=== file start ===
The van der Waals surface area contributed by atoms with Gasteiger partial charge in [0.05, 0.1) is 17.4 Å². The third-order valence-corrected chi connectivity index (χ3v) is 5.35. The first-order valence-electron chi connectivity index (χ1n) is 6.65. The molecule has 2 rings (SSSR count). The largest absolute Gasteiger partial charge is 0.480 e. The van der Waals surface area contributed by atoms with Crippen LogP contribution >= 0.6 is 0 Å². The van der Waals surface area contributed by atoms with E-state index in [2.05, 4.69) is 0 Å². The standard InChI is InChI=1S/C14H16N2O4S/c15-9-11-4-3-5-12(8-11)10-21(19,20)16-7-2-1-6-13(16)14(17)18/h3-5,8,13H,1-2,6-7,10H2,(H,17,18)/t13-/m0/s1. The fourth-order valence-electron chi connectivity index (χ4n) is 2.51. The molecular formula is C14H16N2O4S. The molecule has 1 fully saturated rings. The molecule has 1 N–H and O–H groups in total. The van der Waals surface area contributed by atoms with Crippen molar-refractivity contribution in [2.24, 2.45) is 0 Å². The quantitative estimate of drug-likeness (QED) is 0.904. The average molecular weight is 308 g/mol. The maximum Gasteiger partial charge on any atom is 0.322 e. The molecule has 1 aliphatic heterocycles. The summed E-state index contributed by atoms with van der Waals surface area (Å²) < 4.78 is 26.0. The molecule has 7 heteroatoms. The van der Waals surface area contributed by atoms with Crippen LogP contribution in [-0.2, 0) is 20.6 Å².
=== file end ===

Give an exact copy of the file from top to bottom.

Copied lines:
The van der Waals surface area contributed by atoms with Gasteiger partial charge in [0.05, 0.1) is 17.4 Å². The third-order valence-corrected chi connectivity index (χ3v) is 5.35. The first-order valence-electron chi connectivity index (χ1n) is 6.65. The molecule has 2 rings (SSSR count). The largest absolute Gasteiger partial charge is 0.480 e. The van der Waals surface area contributed by atoms with Crippen LogP contribution >= 0.6 is 0 Å². The van der Waals surface area contributed by atoms with E-state index in [2.05, 4.69) is 0 Å². The standard InChI is InChI=1S/C14H16N2O4S/c15-9-11-4-3-5-12(8-11)10-21(19,20)16-7-2-1-6-13(16)14(17)18/h3-5,8,13H,1-2,6-7,10H2,(H,17,18)/t13-/m0/s1. The fourth-order valence-electron chi connectivity index (χ4n) is 2.51. The molecular formula is C14H16N2O4S. The molecule has 1 fully saturated rings. The molecule has 1 N–H and O–H groups in total. The van der Waals surface area contributed by atoms with Crippen molar-refractivity contribution in [2.24, 2.45) is 0 Å². The quantitative estimate of drug-likeness (QED) is 0.904. The average molecular weight is 308 g/mol. The maximum Gasteiger partial charge on any atom is 0.322 e. The molecule has 1 aliphatic heterocycles. The summed E-state index contributed by atoms with van der Waals surface area (Å²) < 4.78 is 26.0. The molecule has 7 heteroatoms. The van der Waals surface area contributed by atoms with Crippen LogP contribution in [-0.2, 0) is 20.6 Å².